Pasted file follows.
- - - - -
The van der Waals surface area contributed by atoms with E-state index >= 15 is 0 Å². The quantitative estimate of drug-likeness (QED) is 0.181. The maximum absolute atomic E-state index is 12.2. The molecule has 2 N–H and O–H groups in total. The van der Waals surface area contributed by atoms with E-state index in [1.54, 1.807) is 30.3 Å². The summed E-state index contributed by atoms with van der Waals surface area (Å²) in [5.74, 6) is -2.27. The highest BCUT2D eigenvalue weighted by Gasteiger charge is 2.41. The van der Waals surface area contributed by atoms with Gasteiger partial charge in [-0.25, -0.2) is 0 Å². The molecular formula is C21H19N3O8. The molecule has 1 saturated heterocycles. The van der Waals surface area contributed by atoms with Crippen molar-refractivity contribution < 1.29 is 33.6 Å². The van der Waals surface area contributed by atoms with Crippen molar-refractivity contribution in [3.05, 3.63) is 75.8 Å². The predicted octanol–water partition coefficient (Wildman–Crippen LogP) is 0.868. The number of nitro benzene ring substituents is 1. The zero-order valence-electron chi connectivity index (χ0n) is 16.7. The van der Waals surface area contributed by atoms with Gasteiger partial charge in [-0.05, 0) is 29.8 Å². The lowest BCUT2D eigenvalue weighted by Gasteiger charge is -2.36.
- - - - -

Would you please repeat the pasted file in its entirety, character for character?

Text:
The van der Waals surface area contributed by atoms with E-state index >= 15 is 0 Å². The quantitative estimate of drug-likeness (QED) is 0.181. The maximum absolute atomic E-state index is 12.2. The molecule has 2 N–H and O–H groups in total. The van der Waals surface area contributed by atoms with E-state index in [1.54, 1.807) is 30.3 Å². The summed E-state index contributed by atoms with van der Waals surface area (Å²) in [5.74, 6) is -2.27. The highest BCUT2D eigenvalue weighted by Gasteiger charge is 2.41. The van der Waals surface area contributed by atoms with Gasteiger partial charge in [-0.25, -0.2) is 0 Å². The molecular formula is C21H19N3O8. The molecule has 1 saturated heterocycles. The van der Waals surface area contributed by atoms with Crippen molar-refractivity contribution < 1.29 is 33.6 Å². The van der Waals surface area contributed by atoms with Crippen molar-refractivity contribution in [3.05, 3.63) is 75.8 Å². The predicted octanol–water partition coefficient (Wildman–Crippen LogP) is 0.868. The number of nitro benzene ring substituents is 1. The zero-order valence-electron chi connectivity index (χ0n) is 16.7. The van der Waals surface area contributed by atoms with Gasteiger partial charge in [-0.05, 0) is 29.8 Å². The lowest BCUT2D eigenvalue weighted by Gasteiger charge is -2.36.